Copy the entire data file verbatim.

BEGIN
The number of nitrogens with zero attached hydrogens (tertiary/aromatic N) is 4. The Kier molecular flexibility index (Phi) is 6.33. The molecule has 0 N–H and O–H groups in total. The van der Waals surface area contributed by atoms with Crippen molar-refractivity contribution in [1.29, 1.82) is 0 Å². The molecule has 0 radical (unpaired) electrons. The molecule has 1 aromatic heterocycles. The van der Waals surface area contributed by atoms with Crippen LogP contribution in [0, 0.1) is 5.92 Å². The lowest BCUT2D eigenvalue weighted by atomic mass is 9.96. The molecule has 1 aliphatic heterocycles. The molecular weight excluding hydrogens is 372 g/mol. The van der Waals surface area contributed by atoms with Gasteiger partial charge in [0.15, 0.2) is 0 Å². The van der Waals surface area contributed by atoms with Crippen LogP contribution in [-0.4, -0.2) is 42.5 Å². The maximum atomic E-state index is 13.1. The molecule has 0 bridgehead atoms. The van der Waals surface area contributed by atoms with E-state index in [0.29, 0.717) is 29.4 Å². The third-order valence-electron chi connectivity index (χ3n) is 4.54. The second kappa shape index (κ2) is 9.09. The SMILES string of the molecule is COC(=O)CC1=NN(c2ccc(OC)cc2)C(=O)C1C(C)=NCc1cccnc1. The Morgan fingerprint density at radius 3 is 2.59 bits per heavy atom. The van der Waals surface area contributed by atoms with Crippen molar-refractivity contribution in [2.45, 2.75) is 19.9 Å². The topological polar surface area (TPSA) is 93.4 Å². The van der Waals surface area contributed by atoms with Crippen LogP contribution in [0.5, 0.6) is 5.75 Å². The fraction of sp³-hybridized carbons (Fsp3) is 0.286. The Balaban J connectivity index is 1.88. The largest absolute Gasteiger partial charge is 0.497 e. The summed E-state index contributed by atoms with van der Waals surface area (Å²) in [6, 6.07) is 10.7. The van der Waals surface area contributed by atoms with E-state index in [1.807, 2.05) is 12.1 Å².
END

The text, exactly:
The number of nitrogens with zero attached hydrogens (tertiary/aromatic N) is 4. The Kier molecular flexibility index (Phi) is 6.33. The molecule has 0 N–H and O–H groups in total. The van der Waals surface area contributed by atoms with Crippen molar-refractivity contribution in [1.29, 1.82) is 0 Å². The molecule has 0 radical (unpaired) electrons. The molecule has 1 aromatic heterocycles. The van der Waals surface area contributed by atoms with Crippen LogP contribution in [0, 0.1) is 5.92 Å². The lowest BCUT2D eigenvalue weighted by atomic mass is 9.96. The molecule has 1 aliphatic heterocycles. The molecular weight excluding hydrogens is 372 g/mol. The van der Waals surface area contributed by atoms with Gasteiger partial charge in [0.15, 0.2) is 0 Å². The van der Waals surface area contributed by atoms with Crippen LogP contribution in [-0.4, -0.2) is 42.5 Å². The maximum atomic E-state index is 13.1. The molecule has 0 bridgehead atoms. The van der Waals surface area contributed by atoms with E-state index in [0.29, 0.717) is 29.4 Å². The third-order valence-electron chi connectivity index (χ3n) is 4.54. The second kappa shape index (κ2) is 9.09. The SMILES string of the molecule is COC(=O)CC1=NN(c2ccc(OC)cc2)C(=O)C1C(C)=NCc1cccnc1. The Morgan fingerprint density at radius 3 is 2.59 bits per heavy atom. The van der Waals surface area contributed by atoms with Crippen molar-refractivity contribution in [2.45, 2.75) is 19.9 Å². The topological polar surface area (TPSA) is 93.4 Å². The van der Waals surface area contributed by atoms with Crippen LogP contribution in [0.5, 0.6) is 5.75 Å². The fraction of sp³-hybridized carbons (Fsp3) is 0.286. The Balaban J connectivity index is 1.88. The largest absolute Gasteiger partial charge is 0.497 e. The summed E-state index contributed by atoms with van der Waals surface area (Å²) in [6, 6.07) is 10.7. The van der Waals surface area contributed by atoms with E-state index in [1.807, 2.05) is 12.1 Å².